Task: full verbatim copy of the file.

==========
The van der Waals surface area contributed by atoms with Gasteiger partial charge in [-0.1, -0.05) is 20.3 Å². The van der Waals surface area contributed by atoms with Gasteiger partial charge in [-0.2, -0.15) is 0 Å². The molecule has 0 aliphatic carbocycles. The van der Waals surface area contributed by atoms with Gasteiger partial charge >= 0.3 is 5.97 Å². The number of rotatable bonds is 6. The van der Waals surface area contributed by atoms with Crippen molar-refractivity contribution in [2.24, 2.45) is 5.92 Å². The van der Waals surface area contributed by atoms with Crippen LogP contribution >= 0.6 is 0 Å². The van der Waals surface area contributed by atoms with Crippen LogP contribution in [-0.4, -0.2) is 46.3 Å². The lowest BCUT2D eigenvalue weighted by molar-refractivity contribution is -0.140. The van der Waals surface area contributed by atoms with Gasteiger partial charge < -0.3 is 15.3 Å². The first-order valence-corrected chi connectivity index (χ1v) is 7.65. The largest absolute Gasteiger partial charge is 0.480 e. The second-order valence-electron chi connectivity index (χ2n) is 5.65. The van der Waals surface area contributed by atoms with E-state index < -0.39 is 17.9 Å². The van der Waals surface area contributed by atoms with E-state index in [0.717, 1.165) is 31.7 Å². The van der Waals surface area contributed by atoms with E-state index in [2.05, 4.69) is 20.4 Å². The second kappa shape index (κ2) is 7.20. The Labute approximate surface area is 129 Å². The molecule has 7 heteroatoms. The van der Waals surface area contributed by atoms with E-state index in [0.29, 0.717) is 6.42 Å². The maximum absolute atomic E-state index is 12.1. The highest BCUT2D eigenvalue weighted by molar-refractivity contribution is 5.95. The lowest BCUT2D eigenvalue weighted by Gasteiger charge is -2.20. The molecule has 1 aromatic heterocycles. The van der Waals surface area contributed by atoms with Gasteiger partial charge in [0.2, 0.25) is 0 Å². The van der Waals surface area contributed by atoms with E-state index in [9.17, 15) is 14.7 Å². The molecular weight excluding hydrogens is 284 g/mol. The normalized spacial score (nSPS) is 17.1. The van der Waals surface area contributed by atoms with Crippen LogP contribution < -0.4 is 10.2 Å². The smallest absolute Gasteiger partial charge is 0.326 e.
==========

The van der Waals surface area contributed by atoms with Gasteiger partial charge in [-0.1, -0.05) is 20.3 Å². The van der Waals surface area contributed by atoms with Gasteiger partial charge in [-0.2, -0.15) is 0 Å². The molecule has 0 aliphatic carbocycles. The van der Waals surface area contributed by atoms with Gasteiger partial charge >= 0.3 is 5.97 Å². The number of rotatable bonds is 6. The van der Waals surface area contributed by atoms with Crippen molar-refractivity contribution in [2.24, 2.45) is 5.92 Å². The van der Waals surface area contributed by atoms with Crippen LogP contribution >= 0.6 is 0 Å². The van der Waals surface area contributed by atoms with Crippen LogP contribution in [-0.4, -0.2) is 46.3 Å². The lowest BCUT2D eigenvalue weighted by molar-refractivity contribution is -0.140. The van der Waals surface area contributed by atoms with Gasteiger partial charge < -0.3 is 15.3 Å². The first-order valence-corrected chi connectivity index (χ1v) is 7.65. The largest absolute Gasteiger partial charge is 0.480 e. The second-order valence-electron chi connectivity index (χ2n) is 5.65. The van der Waals surface area contributed by atoms with E-state index < -0.39 is 17.9 Å². The van der Waals surface area contributed by atoms with E-state index in [0.717, 1.165) is 31.7 Å². The van der Waals surface area contributed by atoms with E-state index in [2.05, 4.69) is 20.4 Å². The second kappa shape index (κ2) is 7.20. The Labute approximate surface area is 129 Å². The molecule has 7 heteroatoms. The van der Waals surface area contributed by atoms with E-state index in [0.29, 0.717) is 6.42 Å². The maximum absolute atomic E-state index is 12.1. The highest BCUT2D eigenvalue weighted by molar-refractivity contribution is 5.95. The lowest BCUT2D eigenvalue weighted by Gasteiger charge is -2.20. The molecule has 1 aromatic heterocycles. The van der Waals surface area contributed by atoms with Gasteiger partial charge in [0.2, 0.25) is 0 Å². The van der Waals surface area contributed by atoms with E-state index in [9.17, 15) is 14.7 Å². The molecular weight excluding hydrogens is 284 g/mol. The normalized spacial score (nSPS) is 17.1. The van der Waals surface area contributed by atoms with Crippen LogP contribution < -0.4 is 10.2 Å². The smallest absolute Gasteiger partial charge is 0.326 e.